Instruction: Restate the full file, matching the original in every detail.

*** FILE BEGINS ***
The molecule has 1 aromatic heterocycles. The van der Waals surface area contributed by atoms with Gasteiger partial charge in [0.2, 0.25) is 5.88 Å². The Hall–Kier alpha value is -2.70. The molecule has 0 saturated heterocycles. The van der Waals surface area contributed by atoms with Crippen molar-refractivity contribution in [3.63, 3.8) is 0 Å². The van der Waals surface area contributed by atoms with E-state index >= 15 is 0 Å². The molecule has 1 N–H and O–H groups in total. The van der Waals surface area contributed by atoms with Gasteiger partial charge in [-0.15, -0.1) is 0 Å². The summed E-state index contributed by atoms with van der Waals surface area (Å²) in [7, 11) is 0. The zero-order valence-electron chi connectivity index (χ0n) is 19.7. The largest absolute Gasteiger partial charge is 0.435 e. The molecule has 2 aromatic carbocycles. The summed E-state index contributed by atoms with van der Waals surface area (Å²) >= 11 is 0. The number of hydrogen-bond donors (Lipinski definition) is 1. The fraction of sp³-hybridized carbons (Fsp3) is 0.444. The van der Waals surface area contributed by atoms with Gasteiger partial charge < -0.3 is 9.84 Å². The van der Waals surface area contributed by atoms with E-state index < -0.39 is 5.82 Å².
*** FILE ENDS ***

The molecule has 1 aromatic heterocycles. The van der Waals surface area contributed by atoms with Gasteiger partial charge in [0.2, 0.25) is 5.88 Å². The Hall–Kier alpha value is -2.70. The molecule has 0 saturated heterocycles. The van der Waals surface area contributed by atoms with Crippen molar-refractivity contribution in [3.63, 3.8) is 0 Å². The van der Waals surface area contributed by atoms with E-state index >= 15 is 0 Å². The molecule has 1 N–H and O–H groups in total. The van der Waals surface area contributed by atoms with Gasteiger partial charge in [-0.15, -0.1) is 0 Å². The summed E-state index contributed by atoms with van der Waals surface area (Å²) in [7, 11) is 0. The zero-order valence-electron chi connectivity index (χ0n) is 19.7. The largest absolute Gasteiger partial charge is 0.435 e. The molecule has 2 aromatic carbocycles. The summed E-state index contributed by atoms with van der Waals surface area (Å²) >= 11 is 0. The number of hydrogen-bond donors (Lipinski definition) is 1. The fraction of sp³-hybridized carbons (Fsp3) is 0.444. The van der Waals surface area contributed by atoms with Gasteiger partial charge < -0.3 is 9.84 Å². The van der Waals surface area contributed by atoms with E-state index < -0.39 is 5.82 Å².